Thanks to the Internet, the music industry's bar of entry is pretty much on the ground. "You're a producer if you say you are," says David Uosikkinen, the longtime drummer for The Hooters. Tarsia compares the changing music scene to television. There used to be three TV stations, he says, but "now we have 300 [and] no one can afford anything of substance."

"Musicians don't go to the studio and create music anymore," Young says.

"I think that's the way technology has changed music," says Uosikkinen, whose project, In the Pocket (www.songsinthepocket.org), features a rotating group of musicians playing songs either recorded in Philadelphia or by Philadelphians. "For better or for worse, that's how it is. It's expensive to do it [like Gamble and Huff]. There are a lot of economics involved. Just to get five great musicians into a room together costs money."

Just because something is the norm, doesn't make it right. "There's nothing like being in a studio [with musicians] because you're going to feel the real dramatics from the human beings that are going to be inflicted into your music," Huff says.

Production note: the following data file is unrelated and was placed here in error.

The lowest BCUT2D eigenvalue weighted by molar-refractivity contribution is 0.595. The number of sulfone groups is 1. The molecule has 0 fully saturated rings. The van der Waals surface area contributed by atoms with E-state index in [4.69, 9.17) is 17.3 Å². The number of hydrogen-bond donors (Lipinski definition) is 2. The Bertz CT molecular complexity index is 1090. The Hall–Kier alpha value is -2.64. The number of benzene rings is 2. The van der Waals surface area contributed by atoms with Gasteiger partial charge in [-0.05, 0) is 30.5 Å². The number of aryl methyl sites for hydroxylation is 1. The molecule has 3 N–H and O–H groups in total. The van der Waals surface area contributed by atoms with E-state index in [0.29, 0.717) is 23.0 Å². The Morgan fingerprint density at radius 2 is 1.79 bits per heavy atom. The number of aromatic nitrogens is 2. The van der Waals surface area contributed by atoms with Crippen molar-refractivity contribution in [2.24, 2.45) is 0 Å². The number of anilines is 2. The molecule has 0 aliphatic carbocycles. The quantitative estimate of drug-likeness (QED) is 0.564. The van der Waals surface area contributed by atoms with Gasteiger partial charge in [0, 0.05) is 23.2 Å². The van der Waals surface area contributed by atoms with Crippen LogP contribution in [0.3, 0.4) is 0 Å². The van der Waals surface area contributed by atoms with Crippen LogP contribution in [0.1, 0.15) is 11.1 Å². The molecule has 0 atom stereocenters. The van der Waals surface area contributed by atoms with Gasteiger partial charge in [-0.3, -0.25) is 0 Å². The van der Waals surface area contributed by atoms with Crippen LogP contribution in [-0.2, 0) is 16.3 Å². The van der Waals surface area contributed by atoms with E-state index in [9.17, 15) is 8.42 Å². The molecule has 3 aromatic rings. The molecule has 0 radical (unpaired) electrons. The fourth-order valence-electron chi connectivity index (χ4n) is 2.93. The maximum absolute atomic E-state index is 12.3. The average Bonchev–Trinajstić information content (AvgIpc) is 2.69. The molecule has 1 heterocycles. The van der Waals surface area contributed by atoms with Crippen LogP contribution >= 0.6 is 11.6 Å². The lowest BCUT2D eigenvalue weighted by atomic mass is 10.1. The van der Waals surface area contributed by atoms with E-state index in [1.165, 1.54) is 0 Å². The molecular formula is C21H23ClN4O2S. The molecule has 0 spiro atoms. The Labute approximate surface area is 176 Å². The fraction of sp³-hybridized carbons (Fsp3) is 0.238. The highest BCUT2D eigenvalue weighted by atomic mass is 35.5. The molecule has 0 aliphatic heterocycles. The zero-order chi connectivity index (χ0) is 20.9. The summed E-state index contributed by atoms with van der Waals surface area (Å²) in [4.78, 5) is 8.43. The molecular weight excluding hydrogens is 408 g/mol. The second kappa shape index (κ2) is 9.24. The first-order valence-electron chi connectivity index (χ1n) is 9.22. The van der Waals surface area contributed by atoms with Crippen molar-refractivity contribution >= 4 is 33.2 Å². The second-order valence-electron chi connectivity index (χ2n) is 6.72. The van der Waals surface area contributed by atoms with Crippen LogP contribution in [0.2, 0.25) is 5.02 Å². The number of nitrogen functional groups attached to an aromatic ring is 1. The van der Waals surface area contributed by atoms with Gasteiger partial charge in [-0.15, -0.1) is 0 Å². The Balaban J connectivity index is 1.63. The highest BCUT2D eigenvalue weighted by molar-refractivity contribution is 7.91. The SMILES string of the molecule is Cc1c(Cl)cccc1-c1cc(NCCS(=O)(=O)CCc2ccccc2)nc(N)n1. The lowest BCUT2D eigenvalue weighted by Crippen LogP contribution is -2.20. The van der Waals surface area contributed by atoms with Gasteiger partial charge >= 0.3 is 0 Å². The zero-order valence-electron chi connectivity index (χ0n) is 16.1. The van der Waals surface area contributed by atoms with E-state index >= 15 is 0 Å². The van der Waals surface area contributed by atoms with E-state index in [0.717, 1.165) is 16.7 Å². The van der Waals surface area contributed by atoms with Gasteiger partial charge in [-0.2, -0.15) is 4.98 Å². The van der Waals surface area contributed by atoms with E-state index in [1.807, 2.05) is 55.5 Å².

"Humans sweat," Gamble says. "That's what's missing from the records today, is the sweat and the effort and the energy. And the other thing that's missing from it is the mistakes that humans make that sometimes turn out to be something that's fantastic."

Gamble and Huff's collaborative, hands-on days do come back—every 13-and-a-half minutes, to be exact.

"That scene was remarkable," says Uosikkinen, who plans to record "Back Stabbers" with MFSB guitarists Bobby Eli and T.J. Tindall for In the Pocket. "It's part of Americana and it comes from our city. It's awesome."